Super wealthy investors from the tiny, but incredibly rich, Gulf State of Qatar now own more than £1 billion ($1.4 billion) of property in London’s Mayfair.
According to research from estate agent Rokstone, Qataris have bought so much property in one corner of Mayfair that a new “Qatari Quarter” has started to develop.
It all centres around the London home of Hamad bin Abdullah Al-Thani, son of Sheikh Abdullah bin Khalifa Al-Thani who is cousin of Qatar’s emir. That house, Dudley House, is reportedly worth £200 million, and according to Vanity Fair, was once described by the Queen as making “Buckingham Palace look rather dull.”
While Dudley House is the focal point of the Qatari Quarter, it extends across a large section of Mayfair, and some of the properties owned by Qatari families and investors have spectacular price tags. Rokstone’s research cites an incredible number of super expensive properties owned by Qataris, including, but not limited to: a £40 million building on Green Street, formerly the Brazilian embassy; a £40 million town house on Mount Street; a £13 million house on Park Street.
Qatar’s sovereign wealth fund, the Qatari Investment Authority, has also bought big stakes in several hotels near the developing Qatari Quarter.
These include a controlling stake, worth more than £1 billion, in the Connaught and Claridges hotels, as well as a £400 million share of the Intercontinental hotel on Park Lane. Qataris even like Mayfair so much that the ruling family has positioned the country’s embassy right in the heart of the Qatari Quarter.
Becky Fatemi, Rokstone’s managing director said:
“On the North West side of Mayfair property covering almost a quarter of the district’s 279 acres is now the West End address of choice for Qatari and other Gulf state end user buyers and tenants. The ‘Oil Royals’ and wealthy families from the Middle East view Mayfair as a luxury village and their favourite place in London, alongside Knightsbridge, for luxury shopping, dining out and leisure. Over two-thirds of Mayfair residents typically eat out 3-4 times per week and Middle East residents spend on average £1,900 per shop.”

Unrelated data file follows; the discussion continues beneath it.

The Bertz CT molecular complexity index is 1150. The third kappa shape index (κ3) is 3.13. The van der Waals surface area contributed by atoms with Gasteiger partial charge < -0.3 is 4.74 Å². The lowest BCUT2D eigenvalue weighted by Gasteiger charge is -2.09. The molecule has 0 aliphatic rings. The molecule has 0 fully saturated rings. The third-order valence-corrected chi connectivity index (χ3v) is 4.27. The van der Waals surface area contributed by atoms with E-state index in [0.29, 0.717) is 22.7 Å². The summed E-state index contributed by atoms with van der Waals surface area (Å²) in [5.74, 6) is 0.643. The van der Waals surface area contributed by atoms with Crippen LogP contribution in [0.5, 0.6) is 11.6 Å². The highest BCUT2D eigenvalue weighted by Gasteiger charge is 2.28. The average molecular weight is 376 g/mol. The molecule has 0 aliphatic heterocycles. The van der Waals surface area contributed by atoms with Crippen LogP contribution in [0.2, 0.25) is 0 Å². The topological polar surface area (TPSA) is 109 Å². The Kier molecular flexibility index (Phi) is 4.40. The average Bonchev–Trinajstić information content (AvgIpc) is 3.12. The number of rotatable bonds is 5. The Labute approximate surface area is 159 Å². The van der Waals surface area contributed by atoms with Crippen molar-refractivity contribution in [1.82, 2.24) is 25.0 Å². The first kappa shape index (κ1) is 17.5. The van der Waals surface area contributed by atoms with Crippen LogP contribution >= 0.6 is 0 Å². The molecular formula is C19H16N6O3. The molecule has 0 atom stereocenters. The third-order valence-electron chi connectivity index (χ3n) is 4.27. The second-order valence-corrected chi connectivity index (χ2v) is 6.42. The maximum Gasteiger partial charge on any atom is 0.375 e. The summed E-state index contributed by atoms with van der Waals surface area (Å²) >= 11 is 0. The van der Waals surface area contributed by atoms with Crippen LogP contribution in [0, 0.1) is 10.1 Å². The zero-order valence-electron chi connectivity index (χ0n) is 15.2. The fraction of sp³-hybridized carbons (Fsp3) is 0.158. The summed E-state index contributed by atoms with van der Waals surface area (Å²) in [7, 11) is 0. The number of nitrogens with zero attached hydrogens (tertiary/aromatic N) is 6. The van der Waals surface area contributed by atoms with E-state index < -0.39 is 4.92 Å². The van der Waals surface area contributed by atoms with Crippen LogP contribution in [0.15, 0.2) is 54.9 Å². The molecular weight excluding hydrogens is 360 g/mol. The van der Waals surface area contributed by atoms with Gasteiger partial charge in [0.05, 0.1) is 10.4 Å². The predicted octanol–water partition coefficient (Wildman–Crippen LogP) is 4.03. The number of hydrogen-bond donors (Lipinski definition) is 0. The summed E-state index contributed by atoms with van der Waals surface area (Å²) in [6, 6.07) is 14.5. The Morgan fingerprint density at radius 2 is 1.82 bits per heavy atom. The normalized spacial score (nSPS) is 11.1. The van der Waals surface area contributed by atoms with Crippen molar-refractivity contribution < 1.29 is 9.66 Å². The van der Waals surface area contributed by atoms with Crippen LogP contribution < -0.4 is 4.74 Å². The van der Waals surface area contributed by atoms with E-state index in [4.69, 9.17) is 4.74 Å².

The development of the Qatari Quarter is just part of a wider trend of wealthy individuals and investors from the Middle East flooding money in to London property. Earlier this month, Business Insider reported that Iranian investors are preparing to flood money into property in the most expensive cities in the West now that international sanctions against the country have been lifted — and that London could benefit to the tune of more than £1 billion ($1.42 billion).
Every summer the capital also plays hosts to hundreds of so-called “Arab playboys” — rich young men from Arab states — who come to London to drive fast cars and spend lots of cash in department stores like Harrods, according to the Daily Mail.
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